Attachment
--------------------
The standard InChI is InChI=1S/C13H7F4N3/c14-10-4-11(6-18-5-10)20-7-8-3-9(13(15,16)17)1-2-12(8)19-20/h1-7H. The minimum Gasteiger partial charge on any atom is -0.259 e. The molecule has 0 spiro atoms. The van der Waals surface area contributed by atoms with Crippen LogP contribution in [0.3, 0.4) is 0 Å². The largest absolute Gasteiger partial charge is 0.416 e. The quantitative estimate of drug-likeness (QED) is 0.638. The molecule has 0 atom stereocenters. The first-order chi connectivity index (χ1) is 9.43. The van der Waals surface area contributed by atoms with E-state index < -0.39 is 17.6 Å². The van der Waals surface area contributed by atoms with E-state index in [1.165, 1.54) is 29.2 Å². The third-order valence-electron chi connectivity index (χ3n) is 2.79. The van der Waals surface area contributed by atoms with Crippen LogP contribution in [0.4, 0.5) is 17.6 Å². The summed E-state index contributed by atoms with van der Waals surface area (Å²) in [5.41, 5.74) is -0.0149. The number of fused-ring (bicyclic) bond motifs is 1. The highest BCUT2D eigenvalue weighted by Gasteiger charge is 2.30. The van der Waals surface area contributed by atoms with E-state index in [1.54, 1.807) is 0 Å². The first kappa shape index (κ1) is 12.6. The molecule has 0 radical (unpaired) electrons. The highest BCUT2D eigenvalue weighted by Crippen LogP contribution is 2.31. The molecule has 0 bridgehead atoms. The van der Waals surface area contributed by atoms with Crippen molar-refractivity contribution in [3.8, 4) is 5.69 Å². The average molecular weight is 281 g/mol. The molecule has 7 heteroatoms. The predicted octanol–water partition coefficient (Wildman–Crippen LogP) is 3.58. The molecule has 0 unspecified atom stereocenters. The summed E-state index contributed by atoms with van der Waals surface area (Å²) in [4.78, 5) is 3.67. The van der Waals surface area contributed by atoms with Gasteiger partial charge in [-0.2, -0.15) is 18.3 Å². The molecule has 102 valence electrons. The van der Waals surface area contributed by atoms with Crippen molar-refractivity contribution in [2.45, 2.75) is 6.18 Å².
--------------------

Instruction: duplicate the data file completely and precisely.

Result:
The standard InChI is InChI=1S/C13H7F4N3/c14-10-4-11(6-18-5-10)20-7-8-3-9(13(15,16)17)1-2-12(8)19-20/h1-7H. The minimum Gasteiger partial charge on any atom is -0.259 e. The molecule has 0 spiro atoms. The van der Waals surface area contributed by atoms with Crippen LogP contribution in [0.3, 0.4) is 0 Å². The largest absolute Gasteiger partial charge is 0.416 e. The quantitative estimate of drug-likeness (QED) is 0.638. The molecule has 0 atom stereocenters. The first-order chi connectivity index (χ1) is 9.43. The van der Waals surface area contributed by atoms with E-state index < -0.39 is 17.6 Å². The van der Waals surface area contributed by atoms with E-state index in [1.165, 1.54) is 29.2 Å². The third-order valence-electron chi connectivity index (χ3n) is 2.79. The van der Waals surface area contributed by atoms with Crippen LogP contribution in [0.4, 0.5) is 17.6 Å². The summed E-state index contributed by atoms with van der Waals surface area (Å²) in [5.41, 5.74) is -0.0149. The number of fused-ring (bicyclic) bond motifs is 1. The highest BCUT2D eigenvalue weighted by Gasteiger charge is 2.30. The van der Waals surface area contributed by atoms with E-state index in [1.54, 1.807) is 0 Å². The first kappa shape index (κ1) is 12.6. The molecule has 0 radical (unpaired) electrons. The highest BCUT2D eigenvalue weighted by Crippen LogP contribution is 2.31. The molecule has 0 bridgehead atoms. The van der Waals surface area contributed by atoms with Crippen molar-refractivity contribution in [3.8, 4) is 5.69 Å². The average molecular weight is 281 g/mol. The molecule has 7 heteroatoms. The predicted octanol–water partition coefficient (Wildman–Crippen LogP) is 3.58. The molecule has 0 unspecified atom stereocenters. The summed E-state index contributed by atoms with van der Waals surface area (Å²) in [4.78, 5) is 3.67. The van der Waals surface area contributed by atoms with Gasteiger partial charge in [-0.2, -0.15) is 18.3 Å². The molecule has 102 valence electrons. The van der Waals surface area contributed by atoms with Crippen molar-refractivity contribution in [2.45, 2.75) is 6.18 Å².